Mumbai: Shyam Ramsay, one of the seven Ramsay Brothers known for cult horror films such as “Puraani Haveli” and “Tahkhaana”, died in a hospital here on Wednesday, his family said. He was 67. Shyam Ramsay died of pneumonia on Wednesday morning at a city-based hospital.
“He was hospitalised two-three days ago as he was not feeling well. He passed away in the hospital due to pneumonia at around 5 am today,” a relative told PTI. The origins of the horror empire set up by the band of brothers can be traced back to a modest radio shop in Karachi in undivided India.
The shop’s proprietor, Fatehchand U Ramsinghani, had relocated to Mumbai after the Partition and decided to get into the business of film production. It was Ramsinghani who adopted the last name Ramsay and went on to make films such as “Shaheed-E-Azam Bhagat Singh” (1954) and “Rustom Sohrab” (1963), which featured screen icons Prithviraj Kapoor and Suraiya.
The films worked like magic on the box office and Ramsinghani pulled all seven of his sons — Kumar, Tulsi, Shyam, Keshu, Kiran, Ganguly and Arjun — one-by-one into filmmaking and Ramsay Brothers were born. But they suffered losses when “Ek Nanhi Munni Si Ladki” (1970), starring Kapoor and Shatrughan Sinha bombed at the ticket window.
According to Amborish Roychoudhury’s book “In A Cult of Their Own: Bollywood Beyond Box Office”, Tulsi and Shyam Ramsay watched the film in a theatre with the audience and realised the people reacted most strongly to a particular scene. In the scene, Kapoor’s character, wearing a mask and a grotesque costume, enters a museum to steal something. “The Ramsays realised that many people actually came in to watch that particular scene and left. It was then that the truth finally dawned on them. The audience loved to be terrified. It was horror that gave them a high more than anything else,” Roychoudhury wrote in the book. The duo then convinced their father to start making horror films.
Fatehchand U Ramsay was disillusioned with the movie business and wanted nothing to do with filmmaking but they were successful in getting him on board. The brothers now wanted to make a film all by themselves, including distribution, which led them to “Do Gaz Zameen Ke Neeche”. The 1972 horror film became a great starting point for both brothers and the Indian horror film industry.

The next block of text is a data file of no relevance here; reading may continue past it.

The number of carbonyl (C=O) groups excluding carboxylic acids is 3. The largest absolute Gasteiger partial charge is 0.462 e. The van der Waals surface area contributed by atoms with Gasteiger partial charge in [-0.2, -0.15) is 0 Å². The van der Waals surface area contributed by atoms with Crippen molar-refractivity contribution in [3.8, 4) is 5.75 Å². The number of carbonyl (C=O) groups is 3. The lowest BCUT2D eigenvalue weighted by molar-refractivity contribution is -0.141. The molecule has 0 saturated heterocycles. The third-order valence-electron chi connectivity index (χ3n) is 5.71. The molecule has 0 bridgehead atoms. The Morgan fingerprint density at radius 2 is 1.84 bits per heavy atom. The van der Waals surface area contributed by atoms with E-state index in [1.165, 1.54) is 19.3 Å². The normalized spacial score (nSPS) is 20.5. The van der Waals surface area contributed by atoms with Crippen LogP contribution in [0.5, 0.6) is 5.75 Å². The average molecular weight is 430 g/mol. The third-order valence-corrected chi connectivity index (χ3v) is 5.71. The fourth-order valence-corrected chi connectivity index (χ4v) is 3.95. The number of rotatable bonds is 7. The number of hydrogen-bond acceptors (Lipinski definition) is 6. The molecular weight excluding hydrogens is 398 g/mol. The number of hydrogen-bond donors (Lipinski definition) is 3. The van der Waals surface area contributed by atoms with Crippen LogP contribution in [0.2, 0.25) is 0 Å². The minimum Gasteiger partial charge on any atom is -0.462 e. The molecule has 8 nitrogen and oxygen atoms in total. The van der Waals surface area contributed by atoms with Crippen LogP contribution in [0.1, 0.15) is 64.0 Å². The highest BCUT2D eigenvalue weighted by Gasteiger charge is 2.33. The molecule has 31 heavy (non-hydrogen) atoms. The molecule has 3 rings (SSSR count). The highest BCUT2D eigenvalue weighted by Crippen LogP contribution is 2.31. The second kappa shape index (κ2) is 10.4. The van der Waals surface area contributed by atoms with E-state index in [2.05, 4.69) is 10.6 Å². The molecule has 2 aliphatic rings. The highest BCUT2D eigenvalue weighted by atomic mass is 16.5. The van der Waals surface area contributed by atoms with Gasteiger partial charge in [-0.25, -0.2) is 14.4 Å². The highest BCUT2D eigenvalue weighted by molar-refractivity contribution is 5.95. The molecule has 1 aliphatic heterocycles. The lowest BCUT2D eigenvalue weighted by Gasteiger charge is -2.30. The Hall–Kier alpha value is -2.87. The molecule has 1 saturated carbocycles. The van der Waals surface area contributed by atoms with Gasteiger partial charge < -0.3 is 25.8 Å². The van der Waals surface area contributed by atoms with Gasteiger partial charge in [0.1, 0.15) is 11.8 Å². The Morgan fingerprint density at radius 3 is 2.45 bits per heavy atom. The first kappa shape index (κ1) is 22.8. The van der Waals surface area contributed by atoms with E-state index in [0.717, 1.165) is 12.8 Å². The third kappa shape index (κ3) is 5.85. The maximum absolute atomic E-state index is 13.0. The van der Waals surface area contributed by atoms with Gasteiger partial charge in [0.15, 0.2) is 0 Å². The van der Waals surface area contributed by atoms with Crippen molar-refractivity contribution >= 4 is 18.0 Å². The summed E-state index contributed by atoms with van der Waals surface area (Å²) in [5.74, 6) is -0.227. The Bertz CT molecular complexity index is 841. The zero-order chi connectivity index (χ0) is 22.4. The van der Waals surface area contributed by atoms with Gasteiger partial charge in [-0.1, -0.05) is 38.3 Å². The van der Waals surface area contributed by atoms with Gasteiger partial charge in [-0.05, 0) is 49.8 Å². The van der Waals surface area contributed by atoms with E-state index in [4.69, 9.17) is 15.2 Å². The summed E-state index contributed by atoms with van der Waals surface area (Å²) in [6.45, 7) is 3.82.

The filmmaking departments were also split among the brothers — Kumar wrote the script, Kiran was in charge of sound, Ganguly manned the camera, Keshu assisted on cinematography, while doubling up as the production guy, while Arjun handled post-production and editing. Tulsi and Shyam were to direct the film, says the book.
“Their mother and wives cooked food for the cast and crew, while also handling make-up. It was the perfect family model of filmmaking, and they made it work successfully for many years to come,” Roychoudhury wrote in the book.
Ramsay Brothers became synonymous with the genre and went on to make a string of B-grade films in the decade of 1970s and 1980s, featuring zombies, vampires, werewolves, reanimated corpses and snowmen. The films were widely popular for their unique mix of horror and erotica. Shyam Ramsay, who was considered the brain behind the group, directed films such as “Darwaza”, “Purana Mandir” and “Veerana”.
Towards the end of ’80s, he started focusing on television programming with the advent of private channels. Shyam Ramsay made the country’s first horror series “The Zee Horror Show”, that went on to become a hit. He also did some episodes for “Saturday Suspense”, “X Zone” and “Nagin”. Shyam Ramsay returned to the big screen in 2000 when he started the production on “Dhund: The Fog”, which released three years later. He also made “Ghutan” (2007), a comedy horror film, “Bachao” (2010) and “Neighbours” (2014) was hit latest release. Shyam Ramsay is survived by two daughters Sasha and Namrata